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MELBOURNE, Australia -- It took 137 minutes for someday to arrive for Sloane Stephens.
|Even Sloane Stephens seemed a bit shocked after she pulled off the upset of third-seeded Serena Williams.|
She'll never be regarded as a kid again, yet in the first moments after her dramatic 3-6, 7-5, 6-4 quarterfinal upending of Australian Open favorite Serena Williams on Wednesday, Stephens looked endearingly young and wide-eyed -- a teenager shredding her learner's permit and taking firm hold of the steering wheel, alone in the car for the first time.
Two months shy of her 20th birthday, Stephens flashed her high-wattage smile, congratulated the 31-year-old Williams and then did what anyone her age would do. She dug out her smartphone to check her texts, but the screen was exploding with new ones so quickly that she gave up.
Stephens' eyes welled up a few moments later as ex-pro and Australian television analyst Rennae Stubbs interviewed her on court, but by the time she arrived to meet the assembled media, she was radiating well-controlled elation and seemed as happy about the fact that she'd doubled her Twitter following to 35,000 as she was about the match result.
"This morning when I got up, I was like, 'Look, dude, like, you can do this. Like, go out and play and do your best,'" Stephens said.
"I think I was convinced that I was able to do it when I lost serve in the first game in the second set and I went down 2-0. And I was like, 'Hmm, this is not the way you want it to happen. But you just fight and just get every ball back, run every ball down, and just get a lot of balls in play, I think you'll be OK.' From then on I got aggressive, started coming to the net more, and just got a lot more comfortable. I just kind of played my game from there, I think."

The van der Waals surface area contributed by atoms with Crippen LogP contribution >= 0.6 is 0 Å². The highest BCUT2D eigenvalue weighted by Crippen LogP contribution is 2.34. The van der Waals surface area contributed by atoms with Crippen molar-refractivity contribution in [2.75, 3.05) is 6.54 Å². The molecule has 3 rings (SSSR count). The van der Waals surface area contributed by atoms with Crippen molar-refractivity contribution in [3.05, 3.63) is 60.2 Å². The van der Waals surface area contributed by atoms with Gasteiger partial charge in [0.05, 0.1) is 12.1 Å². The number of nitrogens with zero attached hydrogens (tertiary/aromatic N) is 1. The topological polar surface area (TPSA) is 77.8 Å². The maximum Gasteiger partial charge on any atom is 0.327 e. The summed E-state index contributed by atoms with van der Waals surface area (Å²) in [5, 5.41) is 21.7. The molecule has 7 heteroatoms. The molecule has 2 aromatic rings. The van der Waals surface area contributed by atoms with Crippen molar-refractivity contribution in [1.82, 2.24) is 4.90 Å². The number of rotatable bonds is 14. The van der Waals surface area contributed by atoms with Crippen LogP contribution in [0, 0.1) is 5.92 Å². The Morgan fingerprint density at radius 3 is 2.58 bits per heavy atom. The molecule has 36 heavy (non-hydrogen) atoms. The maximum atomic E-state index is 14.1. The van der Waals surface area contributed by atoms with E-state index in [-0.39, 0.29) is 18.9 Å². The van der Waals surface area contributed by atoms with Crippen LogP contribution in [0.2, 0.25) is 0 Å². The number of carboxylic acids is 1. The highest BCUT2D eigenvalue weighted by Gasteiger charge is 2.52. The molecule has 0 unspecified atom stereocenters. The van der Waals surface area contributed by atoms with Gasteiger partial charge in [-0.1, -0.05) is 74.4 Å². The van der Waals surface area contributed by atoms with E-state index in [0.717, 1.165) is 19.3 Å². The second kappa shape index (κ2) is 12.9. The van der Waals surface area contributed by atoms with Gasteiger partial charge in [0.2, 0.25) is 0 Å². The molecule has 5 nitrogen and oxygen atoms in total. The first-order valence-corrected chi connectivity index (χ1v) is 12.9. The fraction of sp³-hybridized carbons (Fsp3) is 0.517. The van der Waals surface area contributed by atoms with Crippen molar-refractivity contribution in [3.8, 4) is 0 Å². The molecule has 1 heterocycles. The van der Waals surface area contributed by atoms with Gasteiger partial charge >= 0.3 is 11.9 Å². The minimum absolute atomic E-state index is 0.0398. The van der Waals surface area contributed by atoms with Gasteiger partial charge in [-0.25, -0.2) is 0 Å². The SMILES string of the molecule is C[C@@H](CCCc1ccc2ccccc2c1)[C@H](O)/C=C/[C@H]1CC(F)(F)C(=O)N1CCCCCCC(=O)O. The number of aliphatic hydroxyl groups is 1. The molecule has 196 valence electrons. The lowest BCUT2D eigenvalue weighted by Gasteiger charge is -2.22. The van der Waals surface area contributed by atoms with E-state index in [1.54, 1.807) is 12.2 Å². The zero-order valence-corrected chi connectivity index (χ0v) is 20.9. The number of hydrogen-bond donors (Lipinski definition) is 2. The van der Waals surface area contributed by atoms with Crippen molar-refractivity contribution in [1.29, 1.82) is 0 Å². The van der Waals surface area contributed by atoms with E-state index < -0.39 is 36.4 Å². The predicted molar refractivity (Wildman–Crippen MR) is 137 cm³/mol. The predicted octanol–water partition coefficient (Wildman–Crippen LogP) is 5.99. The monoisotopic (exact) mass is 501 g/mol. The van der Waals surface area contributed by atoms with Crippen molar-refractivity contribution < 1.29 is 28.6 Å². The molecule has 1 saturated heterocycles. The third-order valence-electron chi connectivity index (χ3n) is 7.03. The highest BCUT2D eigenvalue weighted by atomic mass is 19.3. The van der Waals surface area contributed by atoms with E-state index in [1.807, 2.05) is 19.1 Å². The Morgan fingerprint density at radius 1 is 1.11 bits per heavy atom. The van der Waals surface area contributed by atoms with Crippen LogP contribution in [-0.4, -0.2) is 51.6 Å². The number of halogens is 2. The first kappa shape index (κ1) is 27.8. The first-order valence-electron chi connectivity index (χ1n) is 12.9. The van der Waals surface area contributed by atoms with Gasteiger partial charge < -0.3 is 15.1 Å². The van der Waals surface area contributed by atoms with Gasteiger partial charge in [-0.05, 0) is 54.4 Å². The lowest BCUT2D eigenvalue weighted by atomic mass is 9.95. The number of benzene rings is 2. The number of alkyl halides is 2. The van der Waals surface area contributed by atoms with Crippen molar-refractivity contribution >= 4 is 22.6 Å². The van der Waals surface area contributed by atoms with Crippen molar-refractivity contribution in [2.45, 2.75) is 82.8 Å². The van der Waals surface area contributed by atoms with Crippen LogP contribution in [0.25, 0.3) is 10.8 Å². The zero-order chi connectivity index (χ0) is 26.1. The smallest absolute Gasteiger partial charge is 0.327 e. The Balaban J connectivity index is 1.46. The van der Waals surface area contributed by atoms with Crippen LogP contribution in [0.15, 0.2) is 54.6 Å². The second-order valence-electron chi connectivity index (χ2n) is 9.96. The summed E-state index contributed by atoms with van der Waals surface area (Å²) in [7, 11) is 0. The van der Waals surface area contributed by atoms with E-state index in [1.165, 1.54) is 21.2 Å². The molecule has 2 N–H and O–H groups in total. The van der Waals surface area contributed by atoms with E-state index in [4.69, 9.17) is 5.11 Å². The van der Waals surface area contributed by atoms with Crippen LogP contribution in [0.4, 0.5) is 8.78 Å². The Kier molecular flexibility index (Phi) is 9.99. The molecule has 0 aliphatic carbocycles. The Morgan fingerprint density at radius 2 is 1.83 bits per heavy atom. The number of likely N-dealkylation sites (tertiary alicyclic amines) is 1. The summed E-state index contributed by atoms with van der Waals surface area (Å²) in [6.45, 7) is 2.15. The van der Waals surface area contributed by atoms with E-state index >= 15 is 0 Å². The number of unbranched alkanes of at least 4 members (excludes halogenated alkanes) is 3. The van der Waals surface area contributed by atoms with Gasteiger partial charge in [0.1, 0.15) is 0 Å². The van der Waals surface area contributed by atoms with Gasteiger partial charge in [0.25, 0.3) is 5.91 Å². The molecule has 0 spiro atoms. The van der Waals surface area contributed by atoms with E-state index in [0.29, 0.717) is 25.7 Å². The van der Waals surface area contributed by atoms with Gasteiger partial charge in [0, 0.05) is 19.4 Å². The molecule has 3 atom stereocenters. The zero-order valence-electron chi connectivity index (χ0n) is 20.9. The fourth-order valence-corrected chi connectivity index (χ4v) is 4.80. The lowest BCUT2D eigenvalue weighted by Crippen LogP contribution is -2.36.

Stephens found herself on unfamiliar hard court in more ways than she could have possibly expected. She was as ready as she could be to compete in her first Grand Slam quarterfinal against one of the fiercest, most accomplished women in the history of the game, not to mention the fact that the third-seeded Williams hadn't lost a match since late August.
|Serena Williams gets worked on by a trainer for a back injury during the second set.|
But Stephens, seeded 29th, couldn't have anticipated the disorienting sensation of standing in against a Williams serve that was more marshmallow than missile for a considerable interlude.
Late in the second set, Williams braked hard after racing to the net to chase a short return by Stephens. As she backpedaled and began to turn toward the baseline, slightly bent over, she flinched in discomfort and yelled. Williams, who said she "locked up," took a medical timeout at her first opportunity. The pain was quickly diagnosed as a back spasm that clearly impeded her serve and hampered her going to her backhand after she returned to the court.
A composed and gracious Williams declined to blame the injury for her loss.
"I think everyone at this stage in the locker room has something wrong with them, so it's fine," she said. "There's no excuse there."